What new possibilities will be opened to game developers with the PS4? Also, what innovations might we expect within future video games as a result? Much has already been written about the somewhat upgraded “approachability” of the PS4 where game production is concerned. The common understanding here is that the PlayStation 4 is going to be a much more “friendly” platform for game developers to work with. In other words, there seem to be far fewer barriers to surmount – starting from the point where you’re staring at a completely blank slate, moving through the final processes and eventually rolling out that hot new title.
Why is this important, you ask? Well, the truth is, many companies within the game development industry have been waiting for one of the major console manufacturers to deliver a kit that’s easier to work with and directly publish their creations to market. In short, many people feel that the PS4 is going to open up a whole new branch of possibilities within the entire field of video games as a result of Sony’s efforts to appeal to developers.
First off, yes, the rumors are true. The Xbox ONE is going to function as a sort of self-contained dev kit, of sorts. Naturally, this also implies that Sony’s equivalent PS4 kit will be priced several times above that which is being offered by Microsoft. You know what, it’s ok. Maybe Microsoft and the Xbox ONE deserve a little bit of an advantage after the trouncing they’ve endured at the hands of Sony and the PS4 leading up to launch day? Nevertheless, Sony has already taken steps to ensure that they are not out maneuvered in this department by giving quite a large number of indie game development studios kits for free. Yes, you read that correctly…completely gratis.
Let’s not get the wrong idea here though, even though many groups might be able to access these dev kits for up to a year, the cost of buying one is already significantly reduced from that of the PS3’s. According to sources, the cost of a PS3 development kit used to be in the neighborhood of around $20,000. In other words, a significant investment – and a sum which only more prominent developers have a budget for. Recently however, that figure has gone down to $2,000, a large drop from where it originally started (keeping in mind that the $20,000 amount was halved to $10,000 in 2007, of course).
So what does this mean then? Simply put, it implies that we’re finally seeing a gigantic push to open up game development for consoles along a more public platform. Think of it this way – all the freedom, interesting mods, and independent software you might have downloaded to use with something off-the-shelf could be coming to a console near you (specifically, the PS4). Sure, it could be argued that there’s no true substitution for a well-designed corporate game, something done within the constraints of a well-oiled team of devs who are very professional in their approach. That’s largely true, and hopefully we won’t see any of the big studios slowing down or being affected by the efforts of more independent organizations. But the point to take home here is that it would appear that the big monolithic companies are finally trying to take advantage of the obvious expertise of their core audience.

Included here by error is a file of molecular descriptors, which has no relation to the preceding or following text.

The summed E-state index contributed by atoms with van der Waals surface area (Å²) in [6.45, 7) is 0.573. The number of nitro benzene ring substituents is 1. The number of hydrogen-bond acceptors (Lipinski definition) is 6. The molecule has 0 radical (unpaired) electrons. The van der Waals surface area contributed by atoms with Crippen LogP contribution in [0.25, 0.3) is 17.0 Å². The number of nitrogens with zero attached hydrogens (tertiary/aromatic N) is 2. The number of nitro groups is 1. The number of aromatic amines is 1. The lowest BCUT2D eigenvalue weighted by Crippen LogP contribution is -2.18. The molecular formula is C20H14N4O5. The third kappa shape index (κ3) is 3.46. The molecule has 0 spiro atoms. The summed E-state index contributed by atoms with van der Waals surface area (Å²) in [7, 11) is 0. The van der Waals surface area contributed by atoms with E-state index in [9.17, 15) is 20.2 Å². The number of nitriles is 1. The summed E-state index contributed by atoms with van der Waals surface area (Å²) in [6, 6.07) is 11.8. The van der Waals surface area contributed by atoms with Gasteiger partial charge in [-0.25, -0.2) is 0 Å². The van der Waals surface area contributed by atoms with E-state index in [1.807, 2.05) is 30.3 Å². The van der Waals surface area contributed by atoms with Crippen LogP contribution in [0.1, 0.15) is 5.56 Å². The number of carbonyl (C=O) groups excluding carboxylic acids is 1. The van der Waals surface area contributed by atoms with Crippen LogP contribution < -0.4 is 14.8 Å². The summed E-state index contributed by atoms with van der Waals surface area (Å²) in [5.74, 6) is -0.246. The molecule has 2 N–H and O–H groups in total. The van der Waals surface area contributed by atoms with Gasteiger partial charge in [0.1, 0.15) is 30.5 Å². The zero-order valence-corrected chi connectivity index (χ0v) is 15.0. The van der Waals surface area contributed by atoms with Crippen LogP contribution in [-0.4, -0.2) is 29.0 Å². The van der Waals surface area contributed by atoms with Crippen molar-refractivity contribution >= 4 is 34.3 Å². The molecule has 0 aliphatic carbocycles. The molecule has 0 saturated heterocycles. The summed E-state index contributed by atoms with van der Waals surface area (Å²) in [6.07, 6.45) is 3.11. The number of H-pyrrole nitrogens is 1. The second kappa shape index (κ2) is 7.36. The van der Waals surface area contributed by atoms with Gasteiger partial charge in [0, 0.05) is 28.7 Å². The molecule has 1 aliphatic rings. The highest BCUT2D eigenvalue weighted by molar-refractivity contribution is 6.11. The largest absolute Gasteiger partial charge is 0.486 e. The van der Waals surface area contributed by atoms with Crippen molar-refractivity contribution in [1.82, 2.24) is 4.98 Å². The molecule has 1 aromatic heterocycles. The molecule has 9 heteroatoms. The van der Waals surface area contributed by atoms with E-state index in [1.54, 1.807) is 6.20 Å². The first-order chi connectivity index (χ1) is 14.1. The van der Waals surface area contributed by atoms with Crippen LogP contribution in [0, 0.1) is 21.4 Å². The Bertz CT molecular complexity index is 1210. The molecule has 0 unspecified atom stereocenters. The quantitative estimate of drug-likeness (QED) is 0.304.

Let’s face it, most people who are into video games tend to be more technically involved in electronics, software development and about 100 other things which directly impact the industry as a whole. By bringing more people into the general area of game development, Sony is tapping into what could be one of the most powerful assets at their disposal – the abilities, tastes and expertise of the gaming community itself.
For instance, let’s imagine that some great new game is being released in the near future, right? The premise of this title is that it’s a high-tech, very realistic shooter which is essentially open-world; just your standard plot will suffice for this example. However, instead of having a traditionally-accepted main game map like what you’ll find in virtually every other game within the genre, this title will make use of the of the indie game development community’s efforts.
Specifically, the environments created by random independent devs might be checked and approved by makeshift “testers” playing online via the PSN. After these hypothetical map segments are accepted they are stuck into rotation, maybe as part of a randomized system which seeks to create extremely unpredictable and dynamic gameplay. The critical factors here are that this could be done at an extremely low cost and in a fraction of the time it could take one company to generate a similar amount of content.
Moreover, if we’re talking about putting more dev kits in the hands of developers across the board, then you also have to assume that we’re probably going to see an increase in the number of annual releases as well. Seriously, who doesn’t want to see more games being released? Additionally, by opening up the industry a bit more we might also see newer, perhaps fresher concepts being introduced and explored. Since the incoming flux of indie developers have no real allegiances or political scruples within the main dev industry at large, they are free to investigate certain avenues which might otherwise be deemed “unprofitable”. Sony’s gestures toward all developers implies that many of these unexplored areas will soon have a new home on the PSN, which is probably very healthy for the industry in general.
So, where’s this all headed? It would seem that the end result of this might lead the PlayStation brand down a path toward a much greater end – the ability to harness “crowdsourcing”. The point is, this slight move could be the beginnings of what might lead to the next phase of integration, where people aren’t just playing the games, they’re also helping the brand to built new titles and content as well.